Inkscape Features and Functionality

  • Inkscape Keyboard and Mouse Reference I use Inkscape as a drawing and illustrating tool and also for editing images in terms of compilations, extraction and svg-ification, logos, book covers, basically everything under the sun. As with any tool, getting efficient with Inkscape is a discovery process with a learning curve. As well, I happen upon a variety of features that continue to amaze, including:
  • Barcode generation: > Extensions > Render > Bar Code
  • etc. Inkscape supports extensions including:
  • Inkscape Map Inkscape SVG files to HTML image map or coordinate list
  • Inkscape Table Support
  • Etc.
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Pandoc, Markdown, XeLaTeX, EPUB

EPUB documents are essentially a kind of html document as a collection of files which are zipped, and include html, css, and images. There are several ways of organizing these, but the most straightforward is one html document for each chapter (or section), a set of images organized in a subfolder, and a few metadata files regarding the collection. An epub document can be even simpler, and consist of a single html file, no images, and a few metadata files. Generating an EPUB can be as straightforward as editing html and the metadata files with a simple text editor, such as Atom. It is about this point that the simplicity ends.

Install XeLaTeX, Pandoc, Calibre, Atom, Kindlegen

These five tools provide the editing (Atom), typesetting (XeLaTeX, Pandoc), file generation (Pandoc, Kindlegen), and auditing (Calibre E-book Editor).

sudo apt-get install -y texlive-xetex
sudo apt-get install -y pandoc
sudo apt-get install -y calibre
sudo apt-get install -y atom

Note: Pandoc is ancient on the Debian distribution, best to install from Pandoc on Github, or better the Unofficial Nightly Builds. Install Amazon Kindlegen manually - See also the Amazon Kindle Publishing Guidelines

Elements of a Publication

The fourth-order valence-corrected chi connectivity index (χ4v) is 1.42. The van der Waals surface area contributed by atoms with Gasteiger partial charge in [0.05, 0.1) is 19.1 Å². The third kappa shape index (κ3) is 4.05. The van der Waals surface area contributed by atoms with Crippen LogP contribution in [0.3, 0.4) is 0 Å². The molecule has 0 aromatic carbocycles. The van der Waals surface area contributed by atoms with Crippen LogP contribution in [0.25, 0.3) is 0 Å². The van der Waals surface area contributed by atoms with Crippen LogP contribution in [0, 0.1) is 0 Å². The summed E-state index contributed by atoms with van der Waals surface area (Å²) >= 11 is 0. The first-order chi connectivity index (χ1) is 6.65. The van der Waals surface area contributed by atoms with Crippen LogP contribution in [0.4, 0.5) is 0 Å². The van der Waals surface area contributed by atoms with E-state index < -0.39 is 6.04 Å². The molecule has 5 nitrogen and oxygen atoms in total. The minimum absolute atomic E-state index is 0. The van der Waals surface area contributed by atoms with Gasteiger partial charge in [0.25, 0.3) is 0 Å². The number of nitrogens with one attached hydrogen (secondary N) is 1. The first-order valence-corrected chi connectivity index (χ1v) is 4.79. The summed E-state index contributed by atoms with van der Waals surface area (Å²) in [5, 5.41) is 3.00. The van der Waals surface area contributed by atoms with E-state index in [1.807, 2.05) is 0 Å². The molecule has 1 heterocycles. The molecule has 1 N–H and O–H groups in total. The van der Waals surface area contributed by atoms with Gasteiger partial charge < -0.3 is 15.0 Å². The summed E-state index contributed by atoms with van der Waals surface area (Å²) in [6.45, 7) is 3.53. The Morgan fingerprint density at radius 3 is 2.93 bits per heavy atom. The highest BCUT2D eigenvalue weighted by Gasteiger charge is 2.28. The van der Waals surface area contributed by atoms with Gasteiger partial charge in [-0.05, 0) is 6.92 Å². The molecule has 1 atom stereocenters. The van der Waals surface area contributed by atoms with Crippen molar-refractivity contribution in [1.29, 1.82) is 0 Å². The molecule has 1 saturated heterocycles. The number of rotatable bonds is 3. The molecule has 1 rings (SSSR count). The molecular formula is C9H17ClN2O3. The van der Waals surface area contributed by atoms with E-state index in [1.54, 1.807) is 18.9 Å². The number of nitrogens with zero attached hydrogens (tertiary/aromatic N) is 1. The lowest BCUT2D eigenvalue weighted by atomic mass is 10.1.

There are several elements of a publication which recur from one publication to another. It is best to get organized. - Metadata: Title, Subtitle, BISAC code(s), pages, date of publication, date of revision, Author, etc. - There are two files for this in ebook generation: title.txt and metadata.xml - Cover image (this will be in several different sizes depending where it is used) - Title Page, Copyright, Dedication, Preface, Introduction, Content (Chapters), Acknowledgments, Glossary, Index - Note that the above sections can be one document, or several documents - Any fonts specifically used/embedded /fonts/ - Additional images (figures, tables) /images/ - Stylesheet stylesheet.css - Table of contents (should be generated) - Note that there are two tables of contents, one automatically created via the reader, and another in html (helpful for pdf files as well). - For a print edition, a full cover is needed, and one will want ISBN barcodes and perhaps a qrcode as well.

Edit, Transform, Publish

Editing all html by hand can be tedious, and certain markup can best be managed with markup tools such as Pandoc-flavored Markdown and XeLaTeX, and text transformation tools such as Pandoc. If no extended external font support is needed, markdown alone and some YAML/XML files are all that is needed. - Note that with XeLaTeX, one can do some extensive formatting, such as ShareLaTeX's nifty sample templates. - For more about Markdown, but sticking with Markdown Extra, which is generally suppored by Pandoc. Steps - Work out the document structure, list of files, get everything in place. - With all files or a set of example chapters, get the epub generation process and specific command line to use - Organize the final epub (and print pdf) into different marketplace versions, e.g., Apple iBooks (epub), Amazon Kindle (print, azw), Google Play Books (epub), Ingram (print, epub), Kobo (epub). For the Thai market, Meb and Okbee. Audio/Video - Create additional audiobook, spoken word, video directories (audiobooks via Findaway Voices), as well as spoken word audio and video distribution on all major channels via RouteNote. Note the shortform video opportunities (30-60 second Facebook, Instagram, Twitter). This is also where Blender creative content can come into play.

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MediaWiki vs. WordPress

There of course is no MediaWiki vs. WordPress in the sense of a battle. As Wiki and Blog platforms go, each is the winner in their category in terms of raw number of users/pageviews. That said, there are definitely (different) concerns with each platform, architecturally as well as accidentally. And therefore, we dreg up the battle metaphor. To the fighting pits!